Long-Run Macro-Economic Effects of the Aging U.S. Population
Committee biographies, meeting agendas, and the most updated project information for this study can be found on The National Academies Current Projects System.
Statement of Task
This study is sponsored by the U.S. Department of Treasury and will set out a framework for evaluating the long-run macro-economic implications of population aging. In particular it will:
- Examine the main sources of existing long-run U.S. demographic projections with particular focus on increasing life-expectancy, rising numbers of oldest old, trends in fertility and net immigration, and changing dependency ratios.
- Identify the degree of uncertainty associated with existing demographic forecasts and how they complicate predictions of economic behavior and macroeconomic performance.
- Quantify in detail the influence of the “baby boom” generation on the path and likely end point of long-run trends in dependency ratios.
- Investigate trends in retirement ages and the prospects for people working longer.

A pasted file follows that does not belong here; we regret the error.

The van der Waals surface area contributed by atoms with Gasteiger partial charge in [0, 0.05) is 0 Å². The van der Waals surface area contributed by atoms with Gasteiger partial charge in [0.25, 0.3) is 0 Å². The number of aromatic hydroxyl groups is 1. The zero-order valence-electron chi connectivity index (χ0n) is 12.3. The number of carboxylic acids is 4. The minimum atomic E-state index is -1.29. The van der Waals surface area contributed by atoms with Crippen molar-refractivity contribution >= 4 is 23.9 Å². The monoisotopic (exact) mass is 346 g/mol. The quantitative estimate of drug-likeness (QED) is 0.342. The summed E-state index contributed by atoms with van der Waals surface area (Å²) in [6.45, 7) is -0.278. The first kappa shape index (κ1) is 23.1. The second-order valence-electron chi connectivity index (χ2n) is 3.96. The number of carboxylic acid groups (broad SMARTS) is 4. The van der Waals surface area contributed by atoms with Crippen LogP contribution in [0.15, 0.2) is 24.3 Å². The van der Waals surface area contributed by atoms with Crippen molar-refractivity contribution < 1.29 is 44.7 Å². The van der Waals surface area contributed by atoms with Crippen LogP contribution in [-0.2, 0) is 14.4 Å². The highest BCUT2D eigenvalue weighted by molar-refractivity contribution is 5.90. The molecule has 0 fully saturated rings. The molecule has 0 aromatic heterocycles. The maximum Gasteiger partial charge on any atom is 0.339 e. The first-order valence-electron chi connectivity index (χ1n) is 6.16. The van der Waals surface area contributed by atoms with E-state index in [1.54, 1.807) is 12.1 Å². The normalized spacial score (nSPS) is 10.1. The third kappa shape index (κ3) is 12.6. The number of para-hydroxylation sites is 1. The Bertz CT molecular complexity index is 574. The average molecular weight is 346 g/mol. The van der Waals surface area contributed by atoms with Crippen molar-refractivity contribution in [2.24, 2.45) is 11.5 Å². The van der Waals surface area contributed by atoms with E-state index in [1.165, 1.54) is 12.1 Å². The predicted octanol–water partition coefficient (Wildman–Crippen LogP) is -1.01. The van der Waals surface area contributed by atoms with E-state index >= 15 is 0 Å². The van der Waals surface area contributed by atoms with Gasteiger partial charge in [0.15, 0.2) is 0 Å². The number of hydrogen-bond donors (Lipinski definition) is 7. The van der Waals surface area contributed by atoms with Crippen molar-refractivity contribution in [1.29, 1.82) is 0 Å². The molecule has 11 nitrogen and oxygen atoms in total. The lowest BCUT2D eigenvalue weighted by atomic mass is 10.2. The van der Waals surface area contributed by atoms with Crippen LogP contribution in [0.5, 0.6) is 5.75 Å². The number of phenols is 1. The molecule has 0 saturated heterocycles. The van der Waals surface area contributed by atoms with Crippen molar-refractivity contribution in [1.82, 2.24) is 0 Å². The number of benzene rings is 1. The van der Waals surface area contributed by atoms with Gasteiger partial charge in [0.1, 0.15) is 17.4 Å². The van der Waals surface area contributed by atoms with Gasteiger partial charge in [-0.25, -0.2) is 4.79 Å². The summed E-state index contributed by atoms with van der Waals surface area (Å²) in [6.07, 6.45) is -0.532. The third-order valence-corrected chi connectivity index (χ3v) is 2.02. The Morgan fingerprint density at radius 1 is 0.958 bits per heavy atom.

- Evaluate the implications of projected demographic changes on American living standards, focusing on factors affecting income security in old age such as aggregate demand, savings, and investment, how they interact, and the aggregate burden on society across all public and private channels through which transfers flow.
- Investigate the capabilities for government to maintain current levels of publicly funded support for the elderly.
- Investigate trends in private pension provisions and how those trends might be related to the transition to an older society.
- Investigate what levels of personal savings would be necessary in order for people to sustain their living standards in retirement for various assumptions about retirement ages, health care cost growth, public support for the elderly, and the effects of increased national savings on investment returns. Summarize the evidence regarding savings adequacy for different age cohorts. Investigate the impediments to people saving adequate amounts.
Scott Weidman, Director, Board on Mathematical Sciences and Their Applications
Barney Cohen, Director, Committee on Population
, Senior Program Officer
Danielle Johnson, Senior Program Assistant
Board on Mathematical Sciences and Their Applications
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